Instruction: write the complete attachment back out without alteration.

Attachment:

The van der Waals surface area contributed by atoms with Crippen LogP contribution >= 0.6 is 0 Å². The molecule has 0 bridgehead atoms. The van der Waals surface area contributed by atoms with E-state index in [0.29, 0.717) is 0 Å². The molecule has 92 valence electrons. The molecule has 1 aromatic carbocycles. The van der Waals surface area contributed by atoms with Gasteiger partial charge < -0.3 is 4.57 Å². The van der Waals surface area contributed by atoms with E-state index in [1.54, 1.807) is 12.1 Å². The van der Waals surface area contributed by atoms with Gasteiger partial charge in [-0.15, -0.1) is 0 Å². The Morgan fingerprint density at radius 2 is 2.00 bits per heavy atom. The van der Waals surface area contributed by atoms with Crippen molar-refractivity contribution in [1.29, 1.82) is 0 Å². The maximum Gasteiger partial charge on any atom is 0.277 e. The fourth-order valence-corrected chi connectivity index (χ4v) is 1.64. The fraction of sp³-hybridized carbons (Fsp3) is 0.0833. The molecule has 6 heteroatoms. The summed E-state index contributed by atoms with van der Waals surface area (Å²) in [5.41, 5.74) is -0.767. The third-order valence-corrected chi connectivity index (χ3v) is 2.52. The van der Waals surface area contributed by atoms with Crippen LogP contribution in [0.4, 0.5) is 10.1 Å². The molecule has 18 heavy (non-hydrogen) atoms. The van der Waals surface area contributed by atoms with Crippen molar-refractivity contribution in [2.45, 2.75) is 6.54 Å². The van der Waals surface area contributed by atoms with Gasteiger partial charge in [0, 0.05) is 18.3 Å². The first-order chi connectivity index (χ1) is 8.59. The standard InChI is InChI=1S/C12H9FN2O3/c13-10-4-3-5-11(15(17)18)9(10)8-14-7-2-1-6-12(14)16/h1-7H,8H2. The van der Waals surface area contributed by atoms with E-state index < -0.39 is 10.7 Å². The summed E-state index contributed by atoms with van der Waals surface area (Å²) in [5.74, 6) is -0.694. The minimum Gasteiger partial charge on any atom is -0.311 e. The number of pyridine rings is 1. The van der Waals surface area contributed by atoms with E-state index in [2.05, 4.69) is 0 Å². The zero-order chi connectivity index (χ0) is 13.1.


The van der Waals surface area contributed by atoms with Crippen LogP contribution >= 0.6 is 0 Å². The molecule has 0 bridgehead atoms. The van der Waals surface area contributed by atoms with E-state index in [0.29, 0.717) is 0 Å². The molecule has 92 valence electrons. The molecule has 1 aromatic carbocycles. The van der Waals surface area contributed by atoms with Gasteiger partial charge < -0.3 is 4.57 Å². The van der Waals surface area contributed by atoms with E-state index in [1.54, 1.807) is 12.1 Å². The van der Waals surface area contributed by atoms with Gasteiger partial charge in [-0.15, -0.1) is 0 Å². The Morgan fingerprint density at radius 2 is 2.00 bits per heavy atom. The van der Waals surface area contributed by atoms with Crippen molar-refractivity contribution in [1.29, 1.82) is 0 Å². The maximum Gasteiger partial charge on any atom is 0.277 e. The fourth-order valence-corrected chi connectivity index (χ4v) is 1.64. The fraction of sp³-hybridized carbons (Fsp3) is 0.0833. The molecule has 6 heteroatoms. The summed E-state index contributed by atoms with van der Waals surface area (Å²) in [5.41, 5.74) is -0.767. The third-order valence-corrected chi connectivity index (χ3v) is 2.52. The van der Waals surface area contributed by atoms with Crippen LogP contribution in [0.4, 0.5) is 10.1 Å². The molecule has 18 heavy (non-hydrogen) atoms. The van der Waals surface area contributed by atoms with Crippen molar-refractivity contribution in [2.45, 2.75) is 6.54 Å². The van der Waals surface area contributed by atoms with Gasteiger partial charge in [0, 0.05) is 18.3 Å². The first-order chi connectivity index (χ1) is 8.59. The standard InChI is InChI=1S/C12H9FN2O3/c13-10-4-3-5-11(15(17)18)9(10)8-14-7-2-1-6-12(14)16/h1-7H,8H2. The van der Waals surface area contributed by atoms with E-state index < -0.39 is 10.7 Å². The summed E-state index contributed by atoms with van der Waals surface area (Å²) in [5.74, 6) is -0.694. The minimum Gasteiger partial charge on any atom is -0.311 e. The number of pyridine rings is 1. The van der Waals surface area contributed by atoms with E-state index in [2.05, 4.69) is 0 Å². The zero-order chi connectivity index (χ0) is 13.1.